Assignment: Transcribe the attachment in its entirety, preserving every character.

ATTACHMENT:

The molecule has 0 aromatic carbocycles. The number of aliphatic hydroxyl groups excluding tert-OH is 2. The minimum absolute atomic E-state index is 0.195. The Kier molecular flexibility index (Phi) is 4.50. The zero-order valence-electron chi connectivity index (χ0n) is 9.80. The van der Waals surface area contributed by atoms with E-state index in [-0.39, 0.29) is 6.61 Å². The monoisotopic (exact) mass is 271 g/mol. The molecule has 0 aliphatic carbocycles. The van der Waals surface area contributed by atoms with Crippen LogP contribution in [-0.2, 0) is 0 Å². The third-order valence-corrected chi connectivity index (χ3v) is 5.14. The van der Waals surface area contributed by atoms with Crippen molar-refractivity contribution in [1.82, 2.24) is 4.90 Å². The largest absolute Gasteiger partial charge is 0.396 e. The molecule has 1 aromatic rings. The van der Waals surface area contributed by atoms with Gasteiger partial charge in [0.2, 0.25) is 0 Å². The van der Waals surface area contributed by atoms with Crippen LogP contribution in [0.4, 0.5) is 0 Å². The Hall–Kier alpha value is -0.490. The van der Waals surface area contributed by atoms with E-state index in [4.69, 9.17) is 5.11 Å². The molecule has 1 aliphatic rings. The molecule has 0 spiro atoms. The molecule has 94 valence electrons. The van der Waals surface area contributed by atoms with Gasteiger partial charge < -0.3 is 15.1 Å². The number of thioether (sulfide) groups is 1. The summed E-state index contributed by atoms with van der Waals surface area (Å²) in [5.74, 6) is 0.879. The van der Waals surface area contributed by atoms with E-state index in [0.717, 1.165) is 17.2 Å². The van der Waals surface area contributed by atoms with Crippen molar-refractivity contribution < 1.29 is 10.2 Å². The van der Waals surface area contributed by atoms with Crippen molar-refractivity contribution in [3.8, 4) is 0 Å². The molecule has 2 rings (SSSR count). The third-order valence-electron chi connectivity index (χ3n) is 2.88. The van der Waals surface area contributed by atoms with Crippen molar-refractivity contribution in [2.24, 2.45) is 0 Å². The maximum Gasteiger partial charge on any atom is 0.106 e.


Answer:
The molecule has 0 aromatic carbocycles. The number of aliphatic hydroxyl groups excluding tert-OH is 2. The minimum absolute atomic E-state index is 0.195. The Kier molecular flexibility index (Phi) is 4.50. The zero-order valence-electron chi connectivity index (χ0n) is 9.80. The van der Waals surface area contributed by atoms with E-state index in [-0.39, 0.29) is 6.61 Å². The monoisotopic (exact) mass is 271 g/mol. The molecule has 0 aliphatic carbocycles. The van der Waals surface area contributed by atoms with Crippen LogP contribution in [-0.2, 0) is 0 Å². The third-order valence-corrected chi connectivity index (χ3v) is 5.14. The van der Waals surface area contributed by atoms with Crippen molar-refractivity contribution in [1.82, 2.24) is 4.90 Å². The largest absolute Gasteiger partial charge is 0.396 e. The molecule has 1 aromatic rings. The van der Waals surface area contributed by atoms with Gasteiger partial charge in [0.2, 0.25) is 0 Å². The van der Waals surface area contributed by atoms with Crippen LogP contribution in [0.4, 0.5) is 0 Å². The Hall–Kier alpha value is -0.490. The van der Waals surface area contributed by atoms with E-state index in [4.69, 9.17) is 5.11 Å². The molecule has 1 aliphatic rings. The molecule has 0 spiro atoms. The molecule has 94 valence electrons. The van der Waals surface area contributed by atoms with Gasteiger partial charge < -0.3 is 15.1 Å². The number of thioether (sulfide) groups is 1. The summed E-state index contributed by atoms with van der Waals surface area (Å²) in [5.74, 6) is 0.879. The van der Waals surface area contributed by atoms with E-state index in [0.717, 1.165) is 17.2 Å². The van der Waals surface area contributed by atoms with Crippen molar-refractivity contribution < 1.29 is 10.2 Å². The van der Waals surface area contributed by atoms with Crippen molar-refractivity contribution in [3.8, 4) is 0 Å². The molecule has 2 rings (SSSR count). The third-order valence-electron chi connectivity index (χ3n) is 2.88. The van der Waals surface area contributed by atoms with Crippen molar-refractivity contribution in [2.24, 2.45) is 0 Å². The maximum Gasteiger partial charge on any atom is 0.106 e.